Understanding patients' perspectives about the risks and benefits of screening may be particularly important for informed decision making.18 Our approach was based on the HBM,19 which suggests that perceived susceptibility and barriers predict behaviors. The intervention was based on formative audience research.20 Our study was designed to evaluate an accessible, theoretically driven, individually tailored health promotion intervention for a racially and economically diverse population. This paper summarizes our main outcome, mammography screening, and secondary outcomes, CBE, BSE, and mammography intentions, at 18-month follow-up.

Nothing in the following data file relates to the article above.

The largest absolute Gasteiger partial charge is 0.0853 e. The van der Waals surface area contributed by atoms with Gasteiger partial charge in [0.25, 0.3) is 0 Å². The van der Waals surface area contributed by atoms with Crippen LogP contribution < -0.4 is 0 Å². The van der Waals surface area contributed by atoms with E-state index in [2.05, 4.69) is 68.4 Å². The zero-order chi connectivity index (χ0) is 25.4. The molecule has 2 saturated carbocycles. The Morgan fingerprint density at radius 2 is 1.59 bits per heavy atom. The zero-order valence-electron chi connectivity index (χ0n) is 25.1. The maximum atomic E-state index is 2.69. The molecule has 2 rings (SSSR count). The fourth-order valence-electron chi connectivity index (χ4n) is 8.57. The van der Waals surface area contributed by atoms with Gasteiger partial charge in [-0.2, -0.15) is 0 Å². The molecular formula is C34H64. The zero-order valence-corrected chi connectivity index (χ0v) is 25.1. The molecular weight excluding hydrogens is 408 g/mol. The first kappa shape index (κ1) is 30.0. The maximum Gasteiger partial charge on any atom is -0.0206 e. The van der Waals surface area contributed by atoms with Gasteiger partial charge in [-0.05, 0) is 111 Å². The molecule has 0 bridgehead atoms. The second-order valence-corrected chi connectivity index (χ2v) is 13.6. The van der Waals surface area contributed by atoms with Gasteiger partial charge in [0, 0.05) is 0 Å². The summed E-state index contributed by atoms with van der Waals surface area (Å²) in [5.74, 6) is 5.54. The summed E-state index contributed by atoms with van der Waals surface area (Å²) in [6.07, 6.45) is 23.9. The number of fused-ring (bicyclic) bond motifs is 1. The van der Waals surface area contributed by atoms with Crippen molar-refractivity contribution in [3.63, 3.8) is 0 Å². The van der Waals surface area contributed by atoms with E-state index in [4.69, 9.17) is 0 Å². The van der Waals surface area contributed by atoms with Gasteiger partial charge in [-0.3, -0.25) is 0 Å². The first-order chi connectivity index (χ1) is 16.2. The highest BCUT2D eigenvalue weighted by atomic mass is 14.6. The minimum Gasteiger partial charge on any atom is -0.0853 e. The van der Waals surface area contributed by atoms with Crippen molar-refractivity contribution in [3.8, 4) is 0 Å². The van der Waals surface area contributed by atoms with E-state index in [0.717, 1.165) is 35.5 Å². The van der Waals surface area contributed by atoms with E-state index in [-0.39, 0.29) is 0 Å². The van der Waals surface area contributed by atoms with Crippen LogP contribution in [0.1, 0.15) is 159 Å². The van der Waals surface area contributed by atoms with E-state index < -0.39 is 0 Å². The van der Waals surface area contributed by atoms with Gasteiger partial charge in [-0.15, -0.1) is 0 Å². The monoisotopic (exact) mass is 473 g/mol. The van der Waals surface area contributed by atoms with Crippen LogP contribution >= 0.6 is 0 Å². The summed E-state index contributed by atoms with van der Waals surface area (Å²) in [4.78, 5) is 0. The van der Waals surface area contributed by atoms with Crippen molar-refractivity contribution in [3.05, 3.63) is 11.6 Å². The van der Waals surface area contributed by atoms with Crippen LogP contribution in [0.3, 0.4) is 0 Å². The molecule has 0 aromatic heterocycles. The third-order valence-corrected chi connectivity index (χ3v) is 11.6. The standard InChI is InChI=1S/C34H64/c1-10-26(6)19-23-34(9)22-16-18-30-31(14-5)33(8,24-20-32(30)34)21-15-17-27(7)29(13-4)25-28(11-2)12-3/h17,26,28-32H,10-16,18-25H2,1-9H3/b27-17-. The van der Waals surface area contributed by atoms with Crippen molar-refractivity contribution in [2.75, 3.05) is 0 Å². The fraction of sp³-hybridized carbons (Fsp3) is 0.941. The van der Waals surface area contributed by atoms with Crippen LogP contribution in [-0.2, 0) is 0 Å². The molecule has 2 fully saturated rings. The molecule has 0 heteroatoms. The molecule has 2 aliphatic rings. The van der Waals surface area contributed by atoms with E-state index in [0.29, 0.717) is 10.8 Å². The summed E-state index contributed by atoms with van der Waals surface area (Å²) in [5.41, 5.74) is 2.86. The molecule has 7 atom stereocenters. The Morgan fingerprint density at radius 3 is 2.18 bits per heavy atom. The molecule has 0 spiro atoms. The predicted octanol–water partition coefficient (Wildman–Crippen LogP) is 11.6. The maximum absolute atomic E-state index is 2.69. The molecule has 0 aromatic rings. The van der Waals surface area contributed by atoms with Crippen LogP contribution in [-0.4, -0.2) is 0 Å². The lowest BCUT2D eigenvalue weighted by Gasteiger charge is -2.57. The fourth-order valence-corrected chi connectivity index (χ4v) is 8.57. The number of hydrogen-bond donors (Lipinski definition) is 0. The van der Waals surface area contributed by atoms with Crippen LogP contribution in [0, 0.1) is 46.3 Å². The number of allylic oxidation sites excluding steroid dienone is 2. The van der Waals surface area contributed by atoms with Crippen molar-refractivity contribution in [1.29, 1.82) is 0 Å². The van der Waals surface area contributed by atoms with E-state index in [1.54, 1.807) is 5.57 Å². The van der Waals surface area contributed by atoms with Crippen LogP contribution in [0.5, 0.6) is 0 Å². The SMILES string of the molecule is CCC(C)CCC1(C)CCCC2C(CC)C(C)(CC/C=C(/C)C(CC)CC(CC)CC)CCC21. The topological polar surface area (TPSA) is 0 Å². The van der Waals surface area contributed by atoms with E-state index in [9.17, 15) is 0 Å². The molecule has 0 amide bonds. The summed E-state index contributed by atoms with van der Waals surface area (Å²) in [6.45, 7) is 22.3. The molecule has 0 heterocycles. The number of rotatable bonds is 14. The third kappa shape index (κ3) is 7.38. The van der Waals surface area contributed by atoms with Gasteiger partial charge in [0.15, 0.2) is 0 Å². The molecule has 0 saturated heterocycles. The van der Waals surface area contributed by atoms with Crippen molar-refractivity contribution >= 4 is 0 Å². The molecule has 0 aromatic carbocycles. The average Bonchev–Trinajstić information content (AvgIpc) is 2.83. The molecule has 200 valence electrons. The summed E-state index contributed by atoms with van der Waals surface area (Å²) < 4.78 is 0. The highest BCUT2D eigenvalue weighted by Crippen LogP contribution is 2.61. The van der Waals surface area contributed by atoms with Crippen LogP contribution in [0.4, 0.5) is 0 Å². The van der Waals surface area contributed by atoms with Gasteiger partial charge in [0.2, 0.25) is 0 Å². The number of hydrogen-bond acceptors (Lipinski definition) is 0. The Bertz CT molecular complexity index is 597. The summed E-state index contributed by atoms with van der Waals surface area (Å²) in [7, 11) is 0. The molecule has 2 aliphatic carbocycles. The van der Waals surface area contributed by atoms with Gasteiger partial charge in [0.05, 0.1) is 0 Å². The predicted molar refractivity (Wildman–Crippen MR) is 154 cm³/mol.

The long-term objectives were to reduce breast mortality by promoting screening, increase breast health awareness, and promote supportive resources to women; triage women for psychosocial and genetic counseling services in a clinical environment; and effectively deliver new health information in accessible environments to reduce potential healthcare disparities. We hypothesized that the intervention would increase mammography practice and intentions, BSE, and CBE.